ON-Lion Letter

Annual federal audits of how Wisconsin school districts spend federal grant funds are wasteful, duplicative and an illogical exercise that does nothing to improve education for the state’s schoolchildren, school district officials say in this new analysis by the Wisconsin Policy Research Institute

The analysis stems from a WPRI review of dozens of federal audits of Wisconsin school districts, showing that thousands of hours of staff time and millions of tax dollars statewide are spent by the state’s 400-plus districts preparing the audits.

New federal rules that went into effect this fall will exempt many smaller school districts — those that spend less than $750,000 annually in federal funds — from having to complete those audits. Federal audit rules, however, still apply to most districts. The very fact that even federal authorities apparently see little or no reason for the federal audits of districts each receiving hundreds of thousands of dollars annually begs the question of what larger districts gain from the requirement, what they lose and whether there is a better way.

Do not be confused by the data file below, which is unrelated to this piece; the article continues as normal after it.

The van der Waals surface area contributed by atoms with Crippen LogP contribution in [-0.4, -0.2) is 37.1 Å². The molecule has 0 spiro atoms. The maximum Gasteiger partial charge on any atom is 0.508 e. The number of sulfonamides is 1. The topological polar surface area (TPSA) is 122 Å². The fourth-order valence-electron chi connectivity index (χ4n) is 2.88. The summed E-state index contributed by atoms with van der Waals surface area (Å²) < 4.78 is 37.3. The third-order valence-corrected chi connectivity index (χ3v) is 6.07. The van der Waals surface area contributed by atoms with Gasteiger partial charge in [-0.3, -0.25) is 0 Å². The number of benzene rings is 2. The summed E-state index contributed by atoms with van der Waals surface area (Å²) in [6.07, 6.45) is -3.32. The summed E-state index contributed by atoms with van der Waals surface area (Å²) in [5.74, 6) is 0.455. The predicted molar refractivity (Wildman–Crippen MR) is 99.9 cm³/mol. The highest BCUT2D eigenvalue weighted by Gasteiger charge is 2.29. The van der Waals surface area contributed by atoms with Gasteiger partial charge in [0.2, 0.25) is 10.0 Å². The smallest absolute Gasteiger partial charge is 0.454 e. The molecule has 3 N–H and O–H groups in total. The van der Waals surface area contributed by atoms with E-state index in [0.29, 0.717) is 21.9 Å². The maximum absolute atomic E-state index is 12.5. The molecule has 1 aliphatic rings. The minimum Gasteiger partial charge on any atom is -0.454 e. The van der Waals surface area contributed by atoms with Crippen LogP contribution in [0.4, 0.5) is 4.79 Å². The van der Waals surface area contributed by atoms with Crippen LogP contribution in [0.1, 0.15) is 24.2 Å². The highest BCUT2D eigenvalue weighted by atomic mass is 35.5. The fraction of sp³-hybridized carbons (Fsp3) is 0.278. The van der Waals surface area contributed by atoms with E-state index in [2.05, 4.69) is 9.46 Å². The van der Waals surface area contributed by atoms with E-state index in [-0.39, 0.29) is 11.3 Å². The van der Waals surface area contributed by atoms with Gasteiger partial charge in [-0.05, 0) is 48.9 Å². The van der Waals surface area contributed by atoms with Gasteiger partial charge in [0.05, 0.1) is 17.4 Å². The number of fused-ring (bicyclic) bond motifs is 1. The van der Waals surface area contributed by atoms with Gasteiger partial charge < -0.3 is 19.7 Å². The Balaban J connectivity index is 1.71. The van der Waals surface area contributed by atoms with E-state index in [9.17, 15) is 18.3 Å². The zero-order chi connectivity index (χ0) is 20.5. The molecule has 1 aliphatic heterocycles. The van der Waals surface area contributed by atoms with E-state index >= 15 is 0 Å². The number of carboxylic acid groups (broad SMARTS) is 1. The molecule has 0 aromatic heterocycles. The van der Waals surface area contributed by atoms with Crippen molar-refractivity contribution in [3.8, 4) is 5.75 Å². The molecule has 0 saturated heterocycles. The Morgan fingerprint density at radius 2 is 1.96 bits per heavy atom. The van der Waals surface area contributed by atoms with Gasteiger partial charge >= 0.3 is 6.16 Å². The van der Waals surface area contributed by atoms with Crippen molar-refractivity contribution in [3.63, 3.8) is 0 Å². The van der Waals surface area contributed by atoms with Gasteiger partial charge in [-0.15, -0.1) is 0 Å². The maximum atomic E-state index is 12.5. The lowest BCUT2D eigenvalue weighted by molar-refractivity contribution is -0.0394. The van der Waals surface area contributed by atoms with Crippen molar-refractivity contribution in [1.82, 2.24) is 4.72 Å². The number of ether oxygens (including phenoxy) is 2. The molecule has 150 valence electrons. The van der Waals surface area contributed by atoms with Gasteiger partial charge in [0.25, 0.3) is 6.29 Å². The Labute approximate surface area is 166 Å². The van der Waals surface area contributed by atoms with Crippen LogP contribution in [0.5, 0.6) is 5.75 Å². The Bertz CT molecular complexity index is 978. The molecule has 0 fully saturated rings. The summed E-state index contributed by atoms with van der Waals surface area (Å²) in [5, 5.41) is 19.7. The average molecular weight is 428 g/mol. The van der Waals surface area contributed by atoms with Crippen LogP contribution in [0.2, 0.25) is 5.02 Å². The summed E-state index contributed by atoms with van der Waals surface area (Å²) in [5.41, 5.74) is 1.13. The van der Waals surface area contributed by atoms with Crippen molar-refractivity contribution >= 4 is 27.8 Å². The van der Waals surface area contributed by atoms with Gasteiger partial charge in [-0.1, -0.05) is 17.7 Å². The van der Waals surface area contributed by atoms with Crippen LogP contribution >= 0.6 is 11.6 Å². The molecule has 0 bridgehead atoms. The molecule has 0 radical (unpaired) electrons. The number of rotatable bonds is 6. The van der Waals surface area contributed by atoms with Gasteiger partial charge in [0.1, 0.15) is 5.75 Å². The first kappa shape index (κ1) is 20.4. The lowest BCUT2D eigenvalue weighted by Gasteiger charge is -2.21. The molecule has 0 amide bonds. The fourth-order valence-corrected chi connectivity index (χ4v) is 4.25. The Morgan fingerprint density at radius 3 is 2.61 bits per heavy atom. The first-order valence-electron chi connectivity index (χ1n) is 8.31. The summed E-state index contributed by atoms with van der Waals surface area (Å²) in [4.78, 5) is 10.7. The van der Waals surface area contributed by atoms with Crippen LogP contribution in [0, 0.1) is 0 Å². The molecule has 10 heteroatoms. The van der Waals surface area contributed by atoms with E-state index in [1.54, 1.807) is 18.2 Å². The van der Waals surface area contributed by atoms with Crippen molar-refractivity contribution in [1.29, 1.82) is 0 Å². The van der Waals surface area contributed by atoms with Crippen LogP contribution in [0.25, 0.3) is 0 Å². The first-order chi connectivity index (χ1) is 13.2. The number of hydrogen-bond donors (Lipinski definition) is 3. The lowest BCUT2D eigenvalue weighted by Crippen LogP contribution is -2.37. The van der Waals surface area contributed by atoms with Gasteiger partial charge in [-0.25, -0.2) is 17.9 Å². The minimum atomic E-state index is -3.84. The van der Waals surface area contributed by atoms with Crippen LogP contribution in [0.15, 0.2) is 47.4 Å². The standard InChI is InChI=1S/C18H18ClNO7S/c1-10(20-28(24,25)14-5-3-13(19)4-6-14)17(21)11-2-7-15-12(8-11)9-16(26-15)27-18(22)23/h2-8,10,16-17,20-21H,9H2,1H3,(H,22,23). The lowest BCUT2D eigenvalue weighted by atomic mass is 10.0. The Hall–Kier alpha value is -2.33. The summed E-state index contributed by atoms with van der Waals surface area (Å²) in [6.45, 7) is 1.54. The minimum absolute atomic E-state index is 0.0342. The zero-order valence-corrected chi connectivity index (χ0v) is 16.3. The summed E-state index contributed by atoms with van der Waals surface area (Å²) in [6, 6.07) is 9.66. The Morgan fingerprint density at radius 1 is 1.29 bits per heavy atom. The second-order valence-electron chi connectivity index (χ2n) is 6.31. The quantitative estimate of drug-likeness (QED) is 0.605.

The analysis by Dan Benson is part of WPRI’s “Federal Grant$tanding” project, a multi-year independent investigation of the growth in federal grants used by D.C. politicians to curry favor with voters, weaken local control and lessen government transparency. Accompanying Benson’s story is a sidebar on the West Allis-West Milwaukee School District, which was threatened with having to repay $3.5 million to the feds, mostly for not completing paperwork correctly.

Dan Benson is a former reporter and editor with the Milwaukee Sentinel, the Milwaukee Journal Sentinel and Gannett Wisconsin.

About grants-in-aid
The Federal Grant$tanding project focuses on so-called grants-in-aid to Wisconsin local and state government. The grants-in-aid system has grown slowly since the mid-20th century but has exploded in recent years. It has grown from just $7 billion in 1960 prior to Lyndon Johnson’s Great Society to an estimated $628 billion today — about one-sixth of the federal budget. Wisconsin alone now receives nearly one-third of all its revenues from Washington, D.C., in the form of grants.

The Wisconsin Policy Research Institute, established in 1987, is a nonpartisan, not-for-profit think tank working to engage Wisconsinites in discussions and timely action on key public policy issues critical to the state’s future.

WPRI is a grantee of the Lynde and Harry Bradley Foundation

 

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